Make the Most of Your Internship

Hello, my name is Kait and I don’t feel like a student anymore.


I’m currently completing my first Big Boy Internship at an advertising agency in my city. My experience working there has been wonderful so far, but it’s still taken a while to adjust.


I really feel like I’m leading a double life. Workforce adult by morning, college student by night. Half big business lady purse, half hefty waterproof backpack with zippered pen compartment. I’m like Hannah Montana but boring.




How do you make the most of this transitional stage, as a butterfly in a business casual cocoon? Here’s what I’ve learned so far:


Ask questions!

Nobody expects you to know everything. And you aren’t going to know anything unless you get clarity. Your supervisors will appreciate that you’re dedicated to your tasks enough to stay engaged with the ins and outs. This means you can and should ask questions. Ask why your employer does things the way they do! Ask how your supervisors got to be where they are! Ask where the bathroom is! Ask, ask, ask!



Speak up in meetings!

Obviously, read the situation first. But as an intern, you’re part of the team. Even if it gets shut down, your opinion is valuable. (And if your meetings are full of super fun individuals like mine are, feel free to get in on the jokes. Even if nobody laughs. That teaches you how to face rejection, and that’s as important as anything else you’ll learn on the job.)



Make connections!

Connect with everyone you work with on LinkedIn. And in person. Talk career with them. Talk about your goals and your interests. There are people who are more than happy to help you work through those kind of thought processes- they’ve been there too. I am lucky enough to work for some great professionals who encourage me to come up to their desk or into their office when I want to have a work chat, life chat, or combination of the two. Chances are, if you’re at a place that’s taking interns, you’ll find those people too.



Make friends!

Here’s a seemingly obvious pro tip I wouldn’t have thought of until I lived it myself: if there are people who were recently hired on post-college, befriend them. They relate to your plight, having just gone through it a couple years ago. Plus, they’ll be who you’re working with in the field with the longest. Try to go to lunch with people. Pop into conversations if you have something to say. Don’t wait to be invited. It isn’t as weird as you think it is.



Take advantage of your resources!

Does your office have a printer? Print stuff! Do you have a desk? Bring some stuff to decorate it! Does it have a fridge with LaCroix in it? Drink the LaCroix! You’re entitled to live the corporate culture too.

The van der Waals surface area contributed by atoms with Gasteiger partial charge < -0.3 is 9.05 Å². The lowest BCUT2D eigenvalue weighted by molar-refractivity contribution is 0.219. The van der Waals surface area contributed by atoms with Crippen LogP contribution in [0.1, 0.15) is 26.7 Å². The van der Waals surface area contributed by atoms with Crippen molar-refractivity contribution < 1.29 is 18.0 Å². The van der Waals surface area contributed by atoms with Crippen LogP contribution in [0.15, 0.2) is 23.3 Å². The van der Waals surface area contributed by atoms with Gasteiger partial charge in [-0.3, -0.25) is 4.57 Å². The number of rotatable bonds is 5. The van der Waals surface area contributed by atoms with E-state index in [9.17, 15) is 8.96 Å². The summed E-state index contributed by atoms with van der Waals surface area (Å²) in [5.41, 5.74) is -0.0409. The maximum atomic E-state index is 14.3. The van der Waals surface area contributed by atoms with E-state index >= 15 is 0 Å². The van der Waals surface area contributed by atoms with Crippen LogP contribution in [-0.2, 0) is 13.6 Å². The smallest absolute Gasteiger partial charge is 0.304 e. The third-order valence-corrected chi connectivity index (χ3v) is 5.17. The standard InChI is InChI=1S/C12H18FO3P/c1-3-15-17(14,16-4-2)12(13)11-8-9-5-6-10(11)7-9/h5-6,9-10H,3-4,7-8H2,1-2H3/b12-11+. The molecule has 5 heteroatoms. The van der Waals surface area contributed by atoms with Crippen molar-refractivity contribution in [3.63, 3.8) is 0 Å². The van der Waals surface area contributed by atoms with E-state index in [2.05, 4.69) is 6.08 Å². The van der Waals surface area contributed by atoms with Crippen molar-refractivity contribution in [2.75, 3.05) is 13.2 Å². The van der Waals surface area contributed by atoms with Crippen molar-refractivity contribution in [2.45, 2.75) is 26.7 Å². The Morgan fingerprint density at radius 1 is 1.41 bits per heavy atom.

(Actual footage of me drinking countless Diet Cokes from the vending machine)


Keep your work and school life separate…

Unless I have a serious deadline, I try to leave my work laptop at work so I can focus on school things. I also try to not answer school e-mails at work. (I’m not nearly as successful at this objective. But I’m working on it.)


...but bridge the gap sometimes.

Sometimes things you learn at your internship will apply in class. It’s like when you’re learning a foreign language and immerse yourself with native speakers to become more fluent. You’re becoming more fluent in the language of the working world and your career goals. That’s gonna make you a boss in class if you let it.



Be intentional during your commute!

Sometimes my 20-minute drive to work is the best part of my day. (But I also have this weird romantic fascination with interstates, so that could be a personal thing.) I listen to a funny podcast that puts me in a good mood or a playlist that gets me in the zone so I’m ready to tackle whatever challenge is in store for me. Find a mood booster and let it help your transition from school you to work you.



Remember why you’re there!

Sometimes you feel like you’re not a productive member of the team. Like you aren’t doing what they’re paying/expecting you to do. Like no matter how hard you’re trying, you can’t do your job right.


That’s why it isn’t a job. It’s an internship. I’ll say it again: you’re there to learn!


If the place you’re working didn’t want your contributions, they wouldn’t have hired you. They wouldn’t have hired an intern at all. They would’ve just hired some guy named Mike who would sluff through your job without the youthful energy you’re bringing to the table.


If you’re worried about being a good intern, you probably are a good intern. Keep putting in that effort. You go, you.